1.3 How does ggplot2 fit in with other R graphics?

There are a number of other graphics systems available in R: base graphics, grid graphics and trellis/lattice graphics. How does ggplot2 differ from them?

  • Base graphics were written by Ross Ihaka based on experience implementing the S graphics driver and partly looking at Chambers et al.10 Base graphics has a pen on paper model: you can only draw on top of the plot, you cannot modify or delete existing content. There is no (user accessible) representation of the graphics, apart from their appearance on the screen. Base graphics includes both tools for drawing primitives and entire plots. Base graphics functions are generally fast, but have limited scope. If you’ve created a single scatterplot, or histogram, or a set of boxplots in the past, you’ve probably used base graphics.

  • The development of “grid” graphics, a much richer system of graphical primitives, started in 2000. Grid is developed by Paul Murrell, growing out of his PhD work.11 Grid grobs (graphical objects) can be represented independently of the plot and modified later. A system of viewports (each containing its own coordinate system) makes it easier to lay out complex graphics. Grid provides drawing primitives, but no tools for producing statistical graphics.

  • The lattice package, developed by Deepayan Sarkar, uses grid graphics to implement the trellis graphics system of Cleveland12 and is a considerable improvement over base graphics. You can easily produce conditioned plots and some plotting details (e.g., legends) are taken care of automatically. However, lattice graphics lacks a formal model, which can make it hard to extend. Lattice graphics are explained in depth in Deepayan Sarkar.13

  • ggplot2, started in 2005, is an attempt to take the good things about base and lattice graphics and improve on them with a strong underlying model which supports the production of any kind of statistical graphic, based on the principles outlined above. The solid underlying model of ggplot2 makes it easy to describe a wide range of graphics with a compact syntax, and independent components make extension easy. Like lattice, ggplot2 uses grid to draw the graphics, which means you can exercise much low-level control over the appearance of the plot.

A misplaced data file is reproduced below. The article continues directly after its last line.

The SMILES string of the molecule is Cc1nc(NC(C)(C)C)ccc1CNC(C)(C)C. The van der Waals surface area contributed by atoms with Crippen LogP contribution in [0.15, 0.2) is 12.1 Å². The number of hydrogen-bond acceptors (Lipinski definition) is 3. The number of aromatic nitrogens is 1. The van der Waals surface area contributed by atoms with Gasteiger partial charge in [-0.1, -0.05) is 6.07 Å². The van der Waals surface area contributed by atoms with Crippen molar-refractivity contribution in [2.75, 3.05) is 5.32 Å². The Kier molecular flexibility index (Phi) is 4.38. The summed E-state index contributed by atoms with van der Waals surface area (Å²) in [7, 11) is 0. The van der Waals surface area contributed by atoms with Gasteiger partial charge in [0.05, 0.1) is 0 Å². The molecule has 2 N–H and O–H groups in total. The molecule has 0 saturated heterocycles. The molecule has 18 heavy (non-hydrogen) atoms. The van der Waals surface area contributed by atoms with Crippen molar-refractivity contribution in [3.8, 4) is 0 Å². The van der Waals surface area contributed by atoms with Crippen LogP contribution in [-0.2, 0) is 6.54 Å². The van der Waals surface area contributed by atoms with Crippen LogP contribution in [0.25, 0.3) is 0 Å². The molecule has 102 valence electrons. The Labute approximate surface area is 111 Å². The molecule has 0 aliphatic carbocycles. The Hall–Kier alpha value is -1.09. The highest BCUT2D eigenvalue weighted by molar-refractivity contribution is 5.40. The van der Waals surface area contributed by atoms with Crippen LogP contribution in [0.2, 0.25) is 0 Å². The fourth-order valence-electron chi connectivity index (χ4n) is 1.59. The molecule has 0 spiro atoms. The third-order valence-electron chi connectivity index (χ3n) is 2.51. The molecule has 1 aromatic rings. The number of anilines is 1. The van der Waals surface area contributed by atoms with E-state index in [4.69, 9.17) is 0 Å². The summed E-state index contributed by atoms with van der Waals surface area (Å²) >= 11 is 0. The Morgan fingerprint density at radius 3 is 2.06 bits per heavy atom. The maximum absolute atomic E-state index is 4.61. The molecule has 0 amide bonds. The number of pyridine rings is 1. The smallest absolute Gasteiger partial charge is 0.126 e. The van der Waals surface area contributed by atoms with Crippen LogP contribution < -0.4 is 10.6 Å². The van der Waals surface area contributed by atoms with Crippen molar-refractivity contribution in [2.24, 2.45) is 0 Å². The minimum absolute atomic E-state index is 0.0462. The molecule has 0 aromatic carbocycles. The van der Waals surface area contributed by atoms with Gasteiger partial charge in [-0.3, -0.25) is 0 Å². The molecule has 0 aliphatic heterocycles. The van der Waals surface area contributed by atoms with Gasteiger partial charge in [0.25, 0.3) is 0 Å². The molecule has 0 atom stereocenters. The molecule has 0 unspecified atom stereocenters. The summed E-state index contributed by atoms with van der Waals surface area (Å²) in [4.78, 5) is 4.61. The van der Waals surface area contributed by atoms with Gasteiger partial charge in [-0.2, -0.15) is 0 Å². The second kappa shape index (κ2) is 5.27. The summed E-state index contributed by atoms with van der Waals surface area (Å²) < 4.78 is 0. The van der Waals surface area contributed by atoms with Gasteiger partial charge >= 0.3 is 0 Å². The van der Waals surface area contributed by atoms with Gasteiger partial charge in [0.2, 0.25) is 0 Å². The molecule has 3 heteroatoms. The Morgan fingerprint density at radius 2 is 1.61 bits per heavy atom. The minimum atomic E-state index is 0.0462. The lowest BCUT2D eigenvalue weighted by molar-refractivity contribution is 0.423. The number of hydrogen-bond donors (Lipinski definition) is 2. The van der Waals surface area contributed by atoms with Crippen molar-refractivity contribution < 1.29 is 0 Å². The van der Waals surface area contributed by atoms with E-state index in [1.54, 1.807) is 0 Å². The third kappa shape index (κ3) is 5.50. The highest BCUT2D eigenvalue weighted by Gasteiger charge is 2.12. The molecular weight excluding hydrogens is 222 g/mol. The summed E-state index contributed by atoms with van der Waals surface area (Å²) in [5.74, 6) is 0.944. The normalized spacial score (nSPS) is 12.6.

• htmlwidgets, http://www.htmlwidgets.org, provides a common framework for accessing web visualisation tools from R. Packages built on top of htmlwidgets include leaflet (https://rstudio.github.io/leaflet/, maps), dygraph (http://rstudio.github.io/dygraphs/, time series) and networkD3 (http://christophergandrud.github.io/networkD3/, networks).

  • plotly, https://plotly-r.com, is a popular javascript visualisation toolkit with an R interface. It’s a great tool if you want to make interactive graphics for HTML documents, and even comes with a ggplotly() function that can convert many ggplot2 graphics into their interactive equivalents.

Many other R packages, such as vcd,14 plotrix15 and gplots,16 implement specialist graphics, but no others provide a framework for producing statistical graphics. A comprehensive list of all graphical tools available in other packages can be found in the graphics task view at http://cran.r-project.org/web/views/Graphics.html.

  1. Graphical Methods for Data Analysis.↩︎

  2. Paul Murrell, “Investigations in Graphical Statistics” (PhD thesis, The University of Auckland, 1998).↩︎

  3. Visualizing Data.↩︎

  4. Lattice: Multivariate Data Visualization with R (Springer, 2008).↩︎

  5. David Meyer, Achim Zeileis, and Kurt Hornik, “The Strucplot Framework: Visualizing Multi-Way Contingency Tables with Vcd,” Journal of Statistical Software 17, no. 3 (2006): 1–48, http://www.jstatsoft.org/v17/i03/.↩︎

  6. Jim Lemon et al., Plotrix: Various Plotting Functions, 2008.↩︎

  7. Gregory Warnes, Gplots: Various R Programming Tools for Plotting Data, 2007.↩︎